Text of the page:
Who would have thought that Australia’s most ethically challenged company, Gunns Ltd, would be forced into a desperate value-destroying capital raising?

After The AFR’s front page story today flagging a rights issue of up to $400 million, the full-blown crisis at Gunns became apparent this morning when the company requested this trading halt until at least next Monday.

Given that the stock has plummeted 30% since last week’s shock profit warning to a 7-year low of $1.67, this looks like the absolute worst time to be raising money.

How on earth can a company now capitalised at just $681 million and already saddled with more than $1 billion in debt, finance a $2 billion pulp mill? ANZ wants its bridging loan back and the $400 million-plus takeover of Auspine last year now looks like a disaster.

To raise $400 million, Gunns would probably have to a do a one for one at $1, but that would be highly dilutionary. John Gay’s own stake in the company is now only worth $13.77 million and does he have a spare $8 million to pump in?

Perpetual is the largest shareholder in Gunns with 52.53 million shares or 13.66% of the company. Having watched its stake plunge from $200 million last December to $87 million, does it really want to give this discredited board management team another $50 million to mishandle?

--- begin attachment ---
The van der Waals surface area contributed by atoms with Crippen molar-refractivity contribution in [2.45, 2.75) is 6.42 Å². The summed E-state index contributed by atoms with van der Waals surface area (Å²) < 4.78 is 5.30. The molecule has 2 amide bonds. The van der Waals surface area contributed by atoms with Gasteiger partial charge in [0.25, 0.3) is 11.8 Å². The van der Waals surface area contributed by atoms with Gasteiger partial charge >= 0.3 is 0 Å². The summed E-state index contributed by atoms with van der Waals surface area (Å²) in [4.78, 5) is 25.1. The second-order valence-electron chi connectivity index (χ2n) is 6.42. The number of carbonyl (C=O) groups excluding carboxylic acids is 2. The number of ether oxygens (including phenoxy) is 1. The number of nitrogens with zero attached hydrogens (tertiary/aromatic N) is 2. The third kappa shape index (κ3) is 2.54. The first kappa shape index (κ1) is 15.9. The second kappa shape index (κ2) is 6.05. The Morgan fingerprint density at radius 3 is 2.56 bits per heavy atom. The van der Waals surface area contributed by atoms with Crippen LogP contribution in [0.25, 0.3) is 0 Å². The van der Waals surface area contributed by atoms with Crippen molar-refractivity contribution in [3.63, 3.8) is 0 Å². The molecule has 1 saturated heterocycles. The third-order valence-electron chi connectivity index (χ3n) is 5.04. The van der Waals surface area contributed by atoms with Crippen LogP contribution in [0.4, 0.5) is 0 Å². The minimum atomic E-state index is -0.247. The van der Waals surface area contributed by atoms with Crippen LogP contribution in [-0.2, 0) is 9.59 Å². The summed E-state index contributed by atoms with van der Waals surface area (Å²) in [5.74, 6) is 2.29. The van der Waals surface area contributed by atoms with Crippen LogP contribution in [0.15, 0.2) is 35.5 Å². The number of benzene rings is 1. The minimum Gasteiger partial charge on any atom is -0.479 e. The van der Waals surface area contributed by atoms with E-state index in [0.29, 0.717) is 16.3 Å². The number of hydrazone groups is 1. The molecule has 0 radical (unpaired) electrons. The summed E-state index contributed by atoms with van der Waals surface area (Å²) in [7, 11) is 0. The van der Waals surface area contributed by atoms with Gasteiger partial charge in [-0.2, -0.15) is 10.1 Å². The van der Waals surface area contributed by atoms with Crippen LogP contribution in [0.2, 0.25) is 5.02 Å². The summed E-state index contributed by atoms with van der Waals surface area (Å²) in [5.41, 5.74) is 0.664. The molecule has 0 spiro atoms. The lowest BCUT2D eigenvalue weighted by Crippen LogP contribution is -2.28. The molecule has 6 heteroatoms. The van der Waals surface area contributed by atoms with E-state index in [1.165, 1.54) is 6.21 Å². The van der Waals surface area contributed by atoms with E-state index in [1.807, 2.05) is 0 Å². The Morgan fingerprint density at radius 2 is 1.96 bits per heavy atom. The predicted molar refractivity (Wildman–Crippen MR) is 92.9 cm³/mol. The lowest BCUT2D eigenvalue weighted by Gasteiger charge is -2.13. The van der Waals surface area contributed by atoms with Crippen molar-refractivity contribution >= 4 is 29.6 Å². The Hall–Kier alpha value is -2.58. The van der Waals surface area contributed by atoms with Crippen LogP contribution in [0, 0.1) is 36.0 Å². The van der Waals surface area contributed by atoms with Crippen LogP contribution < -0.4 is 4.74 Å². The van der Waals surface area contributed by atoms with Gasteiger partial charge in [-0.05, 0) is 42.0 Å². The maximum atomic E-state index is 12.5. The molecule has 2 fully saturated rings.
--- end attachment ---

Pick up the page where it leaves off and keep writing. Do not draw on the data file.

Given that Perpetual fund manager Matt Williams has been fulminating to The AFR in recent days about investor confidence at Orica, which recently raised $1 billion without providing any guidance, it would seem rather odd to continue backing the current management of Gunns.

Perpetual chairman Bob Savage mounted this defence of private communications with Gunns at last year’s AGM, but they’ve been more than happy to go public against the likes of Tabcorp and Orica in the past.

It’s time Perpetual stood up to be counted at Gunns and demanded that John Gay stand down, as he has clearly lost the confidence of investors. Australia’s most inarticulate public company CEO has also been unable to sell his pulp mill vision to potential backers despite the strong global demand for pulp.

There’s all this talk about Scandinavian backing for the pulp mill. Maybe these big global players should just build the thing themselves with Gunns as a wood supplier because Tasmania’s biggest company has blundered every step of the way and is now on the nose with Labor governments in Canberra and Hobart.

Alternatively, maybe Dick Pratt should make a takeover bid given his great track record in developing the Tumut pulp mill in NSW.

*Listen to this morning’s Gunns discussion with Tim Cox on ABC Tasmania.

Peter Fray

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